Intel’s first mid-range 10th Gen chip has had a fall of £15 in the UK this week, but a $5 increase in the US due to low stock levels. Still, this is an absolute beast of a gaming CPU, and if you’re looking for a rock-solid gaming PC that really packs a punch, then you won’t be disappointed. It’s markedly faster than the previous generation, though given how new it is, don’t expect the above prices to drop any time soon. It’s also a real power hog, so make sure you’ve got enough cash for a decent cooling solution and a beefy PSU to go with it.

Intel Core i7-9700K deals (DO NOT BUY):

The Core i7-9700K was a great processor before the Core i5-10600K came along, but when the its gaming performance is pretty much identical to its newer Core i5 sibling, there’s little reason to get one when it’s so much more expensive – even if it’s fallen in price by over £40 in the UK this week.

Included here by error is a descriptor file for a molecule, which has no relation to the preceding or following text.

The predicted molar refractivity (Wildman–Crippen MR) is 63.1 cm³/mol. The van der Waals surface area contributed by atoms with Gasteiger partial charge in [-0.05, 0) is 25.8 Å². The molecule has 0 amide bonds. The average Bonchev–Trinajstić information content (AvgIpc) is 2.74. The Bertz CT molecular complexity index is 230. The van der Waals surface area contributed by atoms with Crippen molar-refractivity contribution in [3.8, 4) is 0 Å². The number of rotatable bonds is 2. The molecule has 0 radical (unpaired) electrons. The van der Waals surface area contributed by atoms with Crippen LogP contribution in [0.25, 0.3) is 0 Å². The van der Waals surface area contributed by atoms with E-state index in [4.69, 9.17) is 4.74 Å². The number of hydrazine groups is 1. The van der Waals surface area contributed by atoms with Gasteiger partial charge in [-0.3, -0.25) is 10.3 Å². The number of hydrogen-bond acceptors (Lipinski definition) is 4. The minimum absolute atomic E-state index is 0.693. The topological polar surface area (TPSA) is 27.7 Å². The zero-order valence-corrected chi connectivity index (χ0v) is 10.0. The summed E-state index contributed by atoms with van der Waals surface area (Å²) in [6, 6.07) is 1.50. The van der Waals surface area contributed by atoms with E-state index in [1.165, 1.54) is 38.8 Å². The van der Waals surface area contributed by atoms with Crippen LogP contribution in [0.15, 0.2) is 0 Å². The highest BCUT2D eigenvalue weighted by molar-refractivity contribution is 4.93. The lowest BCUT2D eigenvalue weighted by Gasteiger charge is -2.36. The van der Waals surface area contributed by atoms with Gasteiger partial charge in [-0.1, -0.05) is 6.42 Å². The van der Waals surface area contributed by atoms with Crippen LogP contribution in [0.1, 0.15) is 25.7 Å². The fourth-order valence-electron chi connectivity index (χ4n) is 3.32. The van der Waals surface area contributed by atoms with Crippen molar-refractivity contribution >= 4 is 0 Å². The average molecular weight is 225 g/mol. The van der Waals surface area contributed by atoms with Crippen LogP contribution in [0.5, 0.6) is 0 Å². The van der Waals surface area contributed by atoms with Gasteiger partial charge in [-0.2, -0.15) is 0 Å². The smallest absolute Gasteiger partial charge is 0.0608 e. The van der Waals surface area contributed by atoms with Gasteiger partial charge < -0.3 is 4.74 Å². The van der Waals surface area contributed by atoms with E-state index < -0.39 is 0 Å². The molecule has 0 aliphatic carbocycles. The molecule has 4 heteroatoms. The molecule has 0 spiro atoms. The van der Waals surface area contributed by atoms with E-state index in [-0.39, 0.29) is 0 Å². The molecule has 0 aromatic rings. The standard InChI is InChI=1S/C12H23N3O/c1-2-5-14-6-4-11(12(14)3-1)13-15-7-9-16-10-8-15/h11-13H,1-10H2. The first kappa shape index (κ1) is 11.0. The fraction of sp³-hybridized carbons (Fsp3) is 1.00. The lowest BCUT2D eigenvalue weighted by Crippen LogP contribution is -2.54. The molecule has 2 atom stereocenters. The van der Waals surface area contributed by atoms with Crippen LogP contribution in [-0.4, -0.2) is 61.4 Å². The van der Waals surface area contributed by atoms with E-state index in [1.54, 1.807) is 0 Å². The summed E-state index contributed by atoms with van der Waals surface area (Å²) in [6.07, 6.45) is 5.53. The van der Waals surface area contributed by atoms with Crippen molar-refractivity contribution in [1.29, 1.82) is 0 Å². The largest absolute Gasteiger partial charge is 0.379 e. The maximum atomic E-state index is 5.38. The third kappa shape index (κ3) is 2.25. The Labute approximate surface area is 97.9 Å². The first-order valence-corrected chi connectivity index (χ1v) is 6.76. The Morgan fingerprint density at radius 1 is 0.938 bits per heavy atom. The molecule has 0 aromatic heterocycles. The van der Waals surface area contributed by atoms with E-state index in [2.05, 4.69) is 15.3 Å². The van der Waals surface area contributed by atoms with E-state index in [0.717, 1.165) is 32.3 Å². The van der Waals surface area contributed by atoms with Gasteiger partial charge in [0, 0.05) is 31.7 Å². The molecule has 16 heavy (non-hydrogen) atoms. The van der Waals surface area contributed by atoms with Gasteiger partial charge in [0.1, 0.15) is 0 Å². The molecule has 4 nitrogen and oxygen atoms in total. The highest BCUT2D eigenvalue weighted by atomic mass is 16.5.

Intel Core i7-10700K deals:

We’ve not been able to review the Intel Core i7-10700K yet, but you’re pretty much guaranteed performance between the i5-10600K and i9-10900K, which should be pretty darn powerful. Just like those chips, however, this is a brand new CPU, so you’re unlikely to see bargain basement prices any time soon. Indeed, prices are still the same as last week, give or take a couple of quid.

Intel Core i9-9900K deals (DO NOT BUY):

Even though the Core i9-9900K has fallen by £20 / $30 this week, it’s still not really worth considering. Yes, it was the fastest CPU available in late 2018, but the gains were marginal over other the Core i7-9700K, and it’s now been eclipsed by Intel’s 10th Gen CPUs. It’s also massive overkill for a regular gaming PC, so unless you’re well into streaming, you’d be better off going for the cheaper Core i5-10600K or Core i7-10700K.

Intel Core i9-10900K deals (DO NOT BUY):

  • Out of stock in the UK
  • Out of stock in the US

If you want the best of the best, you’ll have to be prepared to put a lot of cash up front. This is the best gaming CPU money can buy right now, but it’s currently out of stock literally everywhere. It should normally cost around £500 / $520, so don’t be fooled into paying significantly more by the few sites that do happen to have it available. Instead, you’re best off waiting this one out.

AMD CPU deals:

AMD Ryzen 3 3300X deals:

  • Out of stock in the UK
  • Out of stock in the US